The API also used Google’s sophisticated user-targeted advertising to serve local banner ads specific to the viewers own likes and preferences. Those who had a history of searches for art and culture topics might be served a banner ad recommending a local museum or art gallery, while those who frequented food blogs and online food delivery services would be more likely to be shown advertising featuring eateries in the area.

Customized Facebook Advertising

Facebook adOne of the most recent methods of localized advertising Toyota has been experimenting with is their latest Facebook ad campaign, which involved a staggering 100,000 versions of the same ad, customized for individual user location and interests.

The campaign, launched in November 2016 used 100 interchangeable video clips showcasing the RAV4 Hybrid. Three of these video clips were combined to create each advert using Facebook insights to gain knowledge about each individual user’s location and interests.

Advertising and Localization Moving Forward

As Toyota’s advertising agency, Saatchi and Saatchi LA, has invested so much into localized ad strategies over the last few years, it seems safe to say that the experimentation has paid off and that this type of advertising is proving to be very successful for Toyota.

With an increasing number of users accessing the internet primarily through their mobile devices, and localization technology becoming more advanced, there are likely to be even more opportunities for brands to use advertising in a laser targeted way for each individual consumer.

People Who Are Against Commercials And Advertisements

If you want to go through some commercials, why not just watch TV in your living rooms?

This is a common battle cry for people who are against commercials and advertisements shown in cinemas. And it’s very understandable why people would take a stand against this.

After all, these people paid to watch a movie, not to go through a string of commercials and feeling a lack of control about the situation.

Because here’s the thing: if you’re at home watching a movie or a game and a commercial comes on, your natural tendency would be to switch to a different channel and then switch back to continue enjoying what you’re watching right? In cinemas, you have no such option. You’ll have to sit through the commercial and watch it run through its entirety.

From a marketing standpoint, showing adverts in cinemas is a very good move. This is because there is an assurance of 100% exposure to a large group of people for the limited amount of time that it runs.

From a business standpoint on the cinema’s side, showing commercials is a way of gaining more money for the establishment as marketing companies or manufacturers who want their adverts shown have to pay x amount of money to allow the commercial to play.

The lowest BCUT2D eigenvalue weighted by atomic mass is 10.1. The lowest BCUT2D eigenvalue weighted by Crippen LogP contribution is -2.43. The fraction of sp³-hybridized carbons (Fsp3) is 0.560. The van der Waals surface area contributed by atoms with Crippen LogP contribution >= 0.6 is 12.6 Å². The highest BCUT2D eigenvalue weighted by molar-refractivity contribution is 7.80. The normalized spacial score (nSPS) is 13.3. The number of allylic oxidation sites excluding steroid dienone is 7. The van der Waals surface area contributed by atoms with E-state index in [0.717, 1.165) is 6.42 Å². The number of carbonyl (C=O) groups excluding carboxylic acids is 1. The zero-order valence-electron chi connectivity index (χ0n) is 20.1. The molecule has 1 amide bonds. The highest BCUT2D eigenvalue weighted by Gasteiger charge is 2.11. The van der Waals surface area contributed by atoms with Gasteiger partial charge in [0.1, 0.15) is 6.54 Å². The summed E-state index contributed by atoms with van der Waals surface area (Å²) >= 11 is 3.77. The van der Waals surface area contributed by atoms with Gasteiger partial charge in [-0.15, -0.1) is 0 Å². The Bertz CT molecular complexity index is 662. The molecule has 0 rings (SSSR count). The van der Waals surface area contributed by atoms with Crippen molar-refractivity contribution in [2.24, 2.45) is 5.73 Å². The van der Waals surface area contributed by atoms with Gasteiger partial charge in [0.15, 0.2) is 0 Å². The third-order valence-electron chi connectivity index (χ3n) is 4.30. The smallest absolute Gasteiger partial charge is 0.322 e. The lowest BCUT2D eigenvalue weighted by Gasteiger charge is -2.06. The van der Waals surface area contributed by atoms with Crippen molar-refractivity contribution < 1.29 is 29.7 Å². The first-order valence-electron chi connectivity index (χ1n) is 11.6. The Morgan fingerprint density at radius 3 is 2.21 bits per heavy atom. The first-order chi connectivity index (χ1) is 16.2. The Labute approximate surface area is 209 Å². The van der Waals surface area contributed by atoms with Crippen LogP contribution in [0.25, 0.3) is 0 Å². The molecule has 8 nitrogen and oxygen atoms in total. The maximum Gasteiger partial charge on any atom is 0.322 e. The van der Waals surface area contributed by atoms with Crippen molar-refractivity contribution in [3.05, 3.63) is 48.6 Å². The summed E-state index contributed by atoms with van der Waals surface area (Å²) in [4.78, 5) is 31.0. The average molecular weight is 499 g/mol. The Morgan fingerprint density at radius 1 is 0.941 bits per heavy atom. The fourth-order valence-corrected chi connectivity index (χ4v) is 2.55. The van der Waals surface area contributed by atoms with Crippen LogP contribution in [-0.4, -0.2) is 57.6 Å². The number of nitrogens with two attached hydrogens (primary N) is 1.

But here’s the thing: commercials, no matter how short they are, still takes time. And if you have a string of commercials playing one after the other, that compounds to a lot of time. And some viewers who just came in to watch the movies get to see their time taken away from them, literally in front of their own two eyes!

So now, instead of just having a 2 hour long movie to watch, you’ll have to extend for 30 minutes or so for the trailers and commercials to run its course. That’s still 30 minutes of your time gone for a product you may or may not purchase or use in the near future.

One thing these manufacturers or marketers should consider is the time they take away from the viewing public. There must be other ways for them to market their products without shoving themselves into the throats of moviegoers all over the world.

What if you have to go somewhere important but you’re torn between finishing the movie (which started late because of commercials) or leaving to attend to more important matters?

What if the product shown isn’t something you totally agree on or you simply can’t buy it or need it? You’ll still have to watch it completely even if you’re not part of their target demographic.

What if you simply do not like commercials at all?

The only way to stop it is to speak up. The more people that speak out against it, the better chances there are of having some real change coming about.

It’s not an absurd request and these big companies should realize that there are some things that have to remain untainted by their capitalistic greed. Going to the movies is supposed to be a momentary escape from the outside world. These adverts are ruining the whole experience!

You paid for a ticket to watch the show, and the amount you paid should enough to keep Cinemas afloat without having to depend on these big companies.

On a final note, each and every one of us is responsible for making some change happen. Let’s start with openly complaining about commercials being shown before you get to enjoy the show you’ve been waiting for. With enough people raising a fuss, these marketers or manufacturers will have to find another way to bring attention to their products from the buying public.